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Thread: The TJ Shimmy
08-27-2003, 01:12 PM #1
For any of you TJs out there that Have/Are/and Will experience the Shake.
Found at http://www.off-road.com
Remedies for the Jeep TJ/XJ Death Wobble
by Alex Parker
2001 September -- If you drive a lifted Jeep TJ or XJ, then chances are you've encountered the dreaded "TJ Shimmy" before, otherwise known as the "Death Wobble." If you haven't yet, it's only a matter of time.
The shimmy can be a pant-wetting experience for those first timers in the crowd. Those of us seasoned veterans have taken precautions to the effect, which causes your TJ's front end and steering wheel to violently shack side to side. It usually occurs at about the 40-45 MPH mark.
The only thing that seems to help in this situation is either a shot of Novacaine, which we don't recommend, or slowing down to a snail's pace and on the way home consider what follows.
I myself have encountered this shimmy more times than I choose to admit and couldn't understand how, after dumping wads of cash on a suspension, did I get results such as the infamous Death Wobble. Luckily, there is a cure, and it's fairly cheep.
I have narrowed the shimmy down to 5 major causes. The first of which is that your alignment is off. Because of the scissor type of steering on TJs, when you lift a TJ, your jeep gets toed-in anywhere from 2-3 inches more than factory. Your Jeep should only be towed in about 1/8 to 1/4 of an inch. Have your jeep aligned if you have lifted it over 2 inches with out a recent alignment.
The next possible cause of the shimmy comes from the balance of the tires. If your front tires weights have been knocked off by an extreme rock crawling incident, you may wish to have them rebalanced. Also as these big mud tires wear down, they loose a lot of there weight, and this can also cause them to come out of balance. For the most part this is the main cause of the shimmy, but not always.
The third cause is the track bar. My lift kit didn't feel the need to supply a longer track bar, they felt all that was needed was for you to merely drill a new hole in the axle bracket, this is not a permanent solution at all. I managed to blow out the ball joint at the end of the track bar within weeks of installing my lift. This blown-out joint allowed for side to side play in the steering and would only help the shimmy along. Get a track bar with a beefy heim joint that is adjustable in length. This makes for a very solid mount and should you ever wear out your heim, you can easily replace it. Several companies make track bars that are heim jointed, and they are not very expensive. Plus, you do gain a little more flex with a track bar that is properly bent to fit large lifts, and we all know you can't get enough flex.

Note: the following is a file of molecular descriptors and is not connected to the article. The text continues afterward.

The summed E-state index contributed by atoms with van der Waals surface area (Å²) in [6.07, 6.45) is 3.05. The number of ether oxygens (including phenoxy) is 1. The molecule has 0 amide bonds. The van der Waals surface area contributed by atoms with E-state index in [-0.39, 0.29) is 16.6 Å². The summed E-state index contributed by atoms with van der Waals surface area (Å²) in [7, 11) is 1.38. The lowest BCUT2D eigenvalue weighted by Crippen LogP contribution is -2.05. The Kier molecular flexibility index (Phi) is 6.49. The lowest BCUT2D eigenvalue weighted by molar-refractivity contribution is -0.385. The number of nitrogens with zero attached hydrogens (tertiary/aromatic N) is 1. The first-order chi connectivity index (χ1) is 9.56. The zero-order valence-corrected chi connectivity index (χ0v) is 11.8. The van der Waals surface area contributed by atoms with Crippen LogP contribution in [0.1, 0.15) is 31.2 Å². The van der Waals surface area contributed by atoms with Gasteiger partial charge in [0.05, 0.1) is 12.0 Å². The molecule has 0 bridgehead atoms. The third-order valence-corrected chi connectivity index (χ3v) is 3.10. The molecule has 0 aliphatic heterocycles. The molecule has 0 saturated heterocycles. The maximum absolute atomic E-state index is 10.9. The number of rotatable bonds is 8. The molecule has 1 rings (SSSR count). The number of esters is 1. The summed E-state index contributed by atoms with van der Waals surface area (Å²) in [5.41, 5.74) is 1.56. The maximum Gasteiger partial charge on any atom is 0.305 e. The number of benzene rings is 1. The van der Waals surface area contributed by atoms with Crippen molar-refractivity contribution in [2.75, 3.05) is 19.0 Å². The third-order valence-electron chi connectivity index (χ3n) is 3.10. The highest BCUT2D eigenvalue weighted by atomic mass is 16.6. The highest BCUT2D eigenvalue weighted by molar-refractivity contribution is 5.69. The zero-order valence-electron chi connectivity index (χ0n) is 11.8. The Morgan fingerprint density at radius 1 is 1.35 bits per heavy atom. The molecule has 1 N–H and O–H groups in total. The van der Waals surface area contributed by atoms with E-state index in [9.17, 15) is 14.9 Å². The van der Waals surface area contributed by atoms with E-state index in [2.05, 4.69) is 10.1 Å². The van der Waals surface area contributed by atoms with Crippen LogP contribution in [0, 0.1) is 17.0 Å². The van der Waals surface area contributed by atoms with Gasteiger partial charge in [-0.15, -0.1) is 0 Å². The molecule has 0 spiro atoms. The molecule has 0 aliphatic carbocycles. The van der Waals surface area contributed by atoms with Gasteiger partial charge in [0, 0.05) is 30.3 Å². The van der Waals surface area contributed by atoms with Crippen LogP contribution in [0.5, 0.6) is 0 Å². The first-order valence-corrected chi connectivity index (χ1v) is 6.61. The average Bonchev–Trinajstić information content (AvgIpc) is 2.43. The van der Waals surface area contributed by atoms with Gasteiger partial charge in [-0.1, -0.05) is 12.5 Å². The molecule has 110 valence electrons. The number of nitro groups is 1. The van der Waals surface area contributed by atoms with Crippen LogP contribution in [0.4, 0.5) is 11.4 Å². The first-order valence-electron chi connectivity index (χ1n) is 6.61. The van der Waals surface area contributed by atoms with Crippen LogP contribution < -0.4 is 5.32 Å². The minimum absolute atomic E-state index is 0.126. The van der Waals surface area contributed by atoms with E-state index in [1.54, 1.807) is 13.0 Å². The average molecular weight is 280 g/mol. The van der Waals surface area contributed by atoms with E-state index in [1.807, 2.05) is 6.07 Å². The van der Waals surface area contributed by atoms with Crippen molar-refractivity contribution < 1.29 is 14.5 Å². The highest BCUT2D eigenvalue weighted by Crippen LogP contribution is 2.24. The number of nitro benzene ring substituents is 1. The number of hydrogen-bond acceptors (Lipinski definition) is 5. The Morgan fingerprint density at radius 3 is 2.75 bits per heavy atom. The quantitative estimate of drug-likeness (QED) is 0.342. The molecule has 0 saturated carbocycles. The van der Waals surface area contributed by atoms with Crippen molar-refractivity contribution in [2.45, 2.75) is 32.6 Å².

The fourth cause is from excessive castor angles. When you lift a TJ, you need to adjust the lower arms longer, and or the upper arms shorter to put the castor angles back to factory limits. Have a reputable alignment shop do this for you, as it is quite a task that needs to be precise. You should only have to worry about this if you have a lift of three inches or more.
The fifth and final cause of the shimmy can be warped brake rotors. Jeep did not design rotors to handle massive amounts of heat very well. I have managed to warp my rotors in 18000 miles. All you need to do is get them turned and this will only cost about 40 bucks. If you are not sure if your rotors are warped, you can test them if you don't have Anti-lock brakes. All you have to do is drive down a stretch of highway and slam on the brakes. If you feel a pulsating feel through he pedal, then they are warped. However if you have anti-locks, this will be masked.
One last thing to keep in mind is that from the factory your TJ has one coil clamp on the driver side coil that holds it to the axle. I have heard that by drilling a hole and putting a clamp on the passenger side as well, the shimmy is much more controllable. However, this is not a cause, just something to mask the real cause. Keep these thoughts in mind next time you hear of someone whose Jeep is doing the Shimmy Shake or the Death Wobble, and let them know there is a solution - and it ain't ballroom dancing.On a long enough time-line,
The survival rate for everyone
Drops to Zero!
08-27-2003, 04:45 PM #2
Don't forget the flimsy weak tierod and draglink, both of which can be flexed by hand The larger the tire, combine with less backspacing, will cause the steering linkage to flex considerably when driving down the road. This will cause DW.